Topical Calcineurin Inhibitors-There are two topical prescription eczema drugs that do not contain steroids. These are called topical calcineurin inhibitors or TCIs. Both are effective in treating the itch and rash of eczema.
Elidel® is a steroid-free cream for patients aged 2 years and older who have mild-to-moderate eczema.
It is a steroid-free ointment for patients aged 2 years and older who have moderate-to-severe eczema. Protopic is available in 2 strengths, 0.03% and 0.1%. Both strengths are approved for use in adults; only 0.03% for children aged 2 to 15 years.
Phototherapy-Phototherapy simply means treatment with light. For treating skin disease, Narrowband ultraviolet B (UVB) light is the most common type of phototherapy. This uses a special machine to emit UVB light which is the most beneficial portion of natural sunlight for skin diseases. Importantly, it also avoids the UVA aspect of sunlight which is very damaging to skin, and can accelerate aging and progression towards skin cancers.
Psychodermatology-Psychodermatology simply refers to the treatment of skin diseases with psychological techniques, such as Relaxation, Biofeedback, Hypnosis, and Meditation. The powerful connection between the mind and the body is well-known, and many skin disorders show a clear relationship to the state of mind: stress and sleep deprivation can directly damage skin barrier function, in patients with atopic dermatitis and even in patients with normal skin.
Scratching in eczema can also become a habitual behavior, sometimes brought out during times of increased stress.
Several studies have shown positive effects from these techniques in patients with eczema. They appear to be very safe and may help minimize exposure to treatments with more side effects.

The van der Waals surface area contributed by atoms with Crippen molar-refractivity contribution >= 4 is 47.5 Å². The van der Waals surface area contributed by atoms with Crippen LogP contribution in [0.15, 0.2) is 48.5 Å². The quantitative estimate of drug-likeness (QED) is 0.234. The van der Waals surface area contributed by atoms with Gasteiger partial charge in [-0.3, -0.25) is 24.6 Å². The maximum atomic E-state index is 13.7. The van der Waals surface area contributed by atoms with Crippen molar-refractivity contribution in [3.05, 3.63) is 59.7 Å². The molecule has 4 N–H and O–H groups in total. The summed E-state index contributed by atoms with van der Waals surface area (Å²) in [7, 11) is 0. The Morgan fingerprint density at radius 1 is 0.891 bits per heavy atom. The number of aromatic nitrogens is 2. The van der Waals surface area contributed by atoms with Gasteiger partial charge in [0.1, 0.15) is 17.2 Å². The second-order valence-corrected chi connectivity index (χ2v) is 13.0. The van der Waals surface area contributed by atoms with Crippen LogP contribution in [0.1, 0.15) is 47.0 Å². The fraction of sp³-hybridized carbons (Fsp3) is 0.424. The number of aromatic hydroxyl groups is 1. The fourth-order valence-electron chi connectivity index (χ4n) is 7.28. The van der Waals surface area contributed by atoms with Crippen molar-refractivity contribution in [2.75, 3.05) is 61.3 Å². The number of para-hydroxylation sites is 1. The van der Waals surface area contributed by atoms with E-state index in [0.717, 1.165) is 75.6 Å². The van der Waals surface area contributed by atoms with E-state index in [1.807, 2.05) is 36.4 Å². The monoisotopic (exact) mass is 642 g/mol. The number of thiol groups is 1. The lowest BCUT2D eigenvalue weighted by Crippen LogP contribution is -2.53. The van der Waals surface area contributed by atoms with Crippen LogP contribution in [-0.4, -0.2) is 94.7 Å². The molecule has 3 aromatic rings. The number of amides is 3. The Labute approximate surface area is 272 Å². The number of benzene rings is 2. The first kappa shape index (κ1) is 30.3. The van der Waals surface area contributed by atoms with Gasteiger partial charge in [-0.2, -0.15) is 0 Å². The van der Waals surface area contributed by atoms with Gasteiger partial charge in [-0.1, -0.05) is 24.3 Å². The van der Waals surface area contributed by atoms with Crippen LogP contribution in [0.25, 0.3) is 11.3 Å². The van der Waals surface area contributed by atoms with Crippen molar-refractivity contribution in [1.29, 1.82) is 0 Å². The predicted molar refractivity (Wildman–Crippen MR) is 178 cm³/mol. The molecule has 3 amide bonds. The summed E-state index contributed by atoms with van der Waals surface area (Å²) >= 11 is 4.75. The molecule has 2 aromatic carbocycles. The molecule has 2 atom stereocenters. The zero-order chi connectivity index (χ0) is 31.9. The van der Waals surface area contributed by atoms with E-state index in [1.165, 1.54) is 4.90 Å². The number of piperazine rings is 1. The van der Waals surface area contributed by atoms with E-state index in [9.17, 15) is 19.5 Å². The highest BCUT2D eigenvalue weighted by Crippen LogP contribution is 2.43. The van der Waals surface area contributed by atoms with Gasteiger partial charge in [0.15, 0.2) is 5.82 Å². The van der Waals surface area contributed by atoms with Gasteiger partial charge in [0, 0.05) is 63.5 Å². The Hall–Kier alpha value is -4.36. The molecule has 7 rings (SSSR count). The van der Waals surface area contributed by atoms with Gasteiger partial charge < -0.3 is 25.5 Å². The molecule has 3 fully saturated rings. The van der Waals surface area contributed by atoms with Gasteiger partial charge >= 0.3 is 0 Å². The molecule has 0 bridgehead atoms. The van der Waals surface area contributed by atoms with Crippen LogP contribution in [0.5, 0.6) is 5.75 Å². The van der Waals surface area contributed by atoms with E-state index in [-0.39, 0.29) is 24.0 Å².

Some downfalls of this type of treatment:
- These treatments are not well-covered by some insurance plans and thus may be expensive
- Although there are a variety of studies on this topic, there is less standardization for some of these techniques than for medications and other treatments. Because of this, it may be difficult to know if it is a failure of the treatment itself, or simply the way the treatment is being administered
- These therapies tend to be somewhat time-consuming, often requiring multiple appointments with a provider over time to be properly administered
- Patients generally need to be able to speak for these therapies; infants thus may not be able to utilize them
-Eczema is popular in families where people have had asthma, eczema, and also seasonal allergies such as hay fever.
-If eczema is severe. you later could develop asthma or other allergies
-Children born to older women are more likely to have eczema, children in higher social classes, children who live in urban areas with higher levels of pollution and children who live in colder climates
-Right now, as many as 30 million American may have it
Impact on Lifestyle
-need to deal with itchy skin
-be careful about what you eat
-be careful about what you put on your skin
"Eczema." National Association. N.p., 15 Aug. 2013. Web. 21 Apr. 2016.
"The Basics of Eczema and Your Skin." WebMD. N.p., n.d. Web. 21 Apr. 2016.
"Eczema." KidsHealth. N.p., n.d. Web. 21 Apr. 2016.